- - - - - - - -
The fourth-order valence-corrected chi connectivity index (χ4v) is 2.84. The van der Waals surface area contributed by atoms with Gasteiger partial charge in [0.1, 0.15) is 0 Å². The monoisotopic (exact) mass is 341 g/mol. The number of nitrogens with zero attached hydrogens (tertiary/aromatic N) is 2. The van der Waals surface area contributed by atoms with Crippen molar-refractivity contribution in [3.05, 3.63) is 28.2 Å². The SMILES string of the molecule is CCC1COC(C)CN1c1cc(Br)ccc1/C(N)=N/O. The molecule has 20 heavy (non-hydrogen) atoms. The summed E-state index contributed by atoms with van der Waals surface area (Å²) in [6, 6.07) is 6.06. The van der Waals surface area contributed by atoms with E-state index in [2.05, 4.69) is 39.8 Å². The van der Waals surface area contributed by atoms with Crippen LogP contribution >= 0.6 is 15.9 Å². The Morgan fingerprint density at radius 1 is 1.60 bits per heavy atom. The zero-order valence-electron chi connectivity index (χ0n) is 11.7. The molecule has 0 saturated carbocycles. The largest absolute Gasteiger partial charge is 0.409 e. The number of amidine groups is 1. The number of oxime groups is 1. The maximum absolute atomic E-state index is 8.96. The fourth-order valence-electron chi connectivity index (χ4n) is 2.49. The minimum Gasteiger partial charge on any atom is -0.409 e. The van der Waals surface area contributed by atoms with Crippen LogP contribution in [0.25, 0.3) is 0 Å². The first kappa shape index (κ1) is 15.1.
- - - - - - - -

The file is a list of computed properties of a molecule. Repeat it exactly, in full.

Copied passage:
The fourth-order valence-corrected chi connectivity index (χ4v) is 2.84. The van der Waals surface area contributed by atoms with Gasteiger partial charge in [0.1, 0.15) is 0 Å². The monoisotopic (exact) mass is 341 g/mol. The number of nitrogens with zero attached hydrogens (tertiary/aromatic N) is 2. The van der Waals surface area contributed by atoms with Crippen molar-refractivity contribution in [3.05, 3.63) is 28.2 Å². The SMILES string of the molecule is CCC1COC(C)CN1c1cc(Br)ccc1/C(N)=N/O. The molecule has 20 heavy (non-hydrogen) atoms. The summed E-state index contributed by atoms with van der Waals surface area (Å²) in [6, 6.07) is 6.06. The van der Waals surface area contributed by atoms with E-state index in [2.05, 4.69) is 39.8 Å². The van der Waals surface area contributed by atoms with Crippen LogP contribution >= 0.6 is 15.9 Å². The Morgan fingerprint density at radius 1 is 1.60 bits per heavy atom. The zero-order valence-electron chi connectivity index (χ0n) is 11.7. The molecule has 0 saturated carbocycles. The largest absolute Gasteiger partial charge is 0.409 e. The number of amidine groups is 1. The number of oxime groups is 1. The maximum absolute atomic E-state index is 8.96. The fourth-order valence-electron chi connectivity index (χ4n) is 2.49. The minimum Gasteiger partial charge on any atom is -0.409 e. The van der Waals surface area contributed by atoms with Crippen LogP contribution in [0.25, 0.3) is 0 Å². The first kappa shape index (κ1) is 15.1.